November 12, 2009
Remember the post about Caribou drink ad? see here
Here's what the ad "says"
The chocolate drink in the new ad for Caribou Coffee looks mighty yummy. It's piled high with whipped cream and studded with chocolate shavings. In Caribou's "Get Real: Chocolate" ad, a pair of obnoxious marionettes sitting on a bench in a mall, wonder why they never get to drink anything as tasty as that Caribou mocha.
"Because we're not real," says the annoying male marionette to the annoying female marionette.
Instead, the ad uses a tortured visual metaphor that distracts the viewer from drooling over the drink to puzzling over the ad's logic. The marionettes are supposed to represent snobs. The coffee cups by their sides have round, green logos that suggest Starbucks — even though there's not a coffee snob alive who doesn't call the stuff "Charbucks." When the snobs notice the Caribou drink, they desire it. So why can't they buy one? Don't snobs just take what they want and immediately adjust their rationale to fit? If their snobbery makes them drink inferior brands of coffee, then they're not really snobs. Fools, maybe. The snobby guy marionette says that the reason they can't have the clearly superior drink is because "we're not real." So … they aren't coffee snobs? They're phantoms? If snobbery means you're not "real," then why is Caribou playing the snob card, too, by declaring that its chocolate coffee drinks are superior?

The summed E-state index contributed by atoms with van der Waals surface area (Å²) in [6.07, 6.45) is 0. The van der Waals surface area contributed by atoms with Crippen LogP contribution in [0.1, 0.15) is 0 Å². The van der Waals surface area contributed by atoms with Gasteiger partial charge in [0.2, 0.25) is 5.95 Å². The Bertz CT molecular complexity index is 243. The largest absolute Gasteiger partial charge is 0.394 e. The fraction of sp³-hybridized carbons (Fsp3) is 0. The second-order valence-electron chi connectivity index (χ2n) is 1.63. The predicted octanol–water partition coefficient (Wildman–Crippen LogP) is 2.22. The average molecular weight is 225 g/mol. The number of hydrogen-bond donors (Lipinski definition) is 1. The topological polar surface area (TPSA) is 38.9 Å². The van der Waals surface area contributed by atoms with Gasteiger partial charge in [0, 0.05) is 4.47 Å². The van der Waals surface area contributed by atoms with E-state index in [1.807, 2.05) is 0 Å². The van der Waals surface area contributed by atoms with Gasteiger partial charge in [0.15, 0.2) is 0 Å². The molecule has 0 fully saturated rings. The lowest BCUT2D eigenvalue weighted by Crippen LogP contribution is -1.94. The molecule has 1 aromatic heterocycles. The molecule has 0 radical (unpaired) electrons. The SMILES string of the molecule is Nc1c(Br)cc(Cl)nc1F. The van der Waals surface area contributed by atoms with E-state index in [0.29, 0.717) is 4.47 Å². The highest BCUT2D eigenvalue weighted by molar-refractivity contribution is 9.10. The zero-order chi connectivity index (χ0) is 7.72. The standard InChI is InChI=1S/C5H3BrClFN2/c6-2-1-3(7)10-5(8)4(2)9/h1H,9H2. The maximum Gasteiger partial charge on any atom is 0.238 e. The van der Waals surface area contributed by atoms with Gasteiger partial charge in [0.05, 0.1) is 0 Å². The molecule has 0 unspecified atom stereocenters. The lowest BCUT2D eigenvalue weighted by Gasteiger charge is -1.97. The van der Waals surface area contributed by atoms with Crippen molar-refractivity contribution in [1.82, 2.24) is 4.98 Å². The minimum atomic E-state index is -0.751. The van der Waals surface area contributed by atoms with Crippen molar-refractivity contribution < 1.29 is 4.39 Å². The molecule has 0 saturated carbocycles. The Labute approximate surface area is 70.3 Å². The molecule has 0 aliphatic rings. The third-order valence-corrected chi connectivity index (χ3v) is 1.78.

This ad's indirect attack on Starbucks has bought it more pain than good.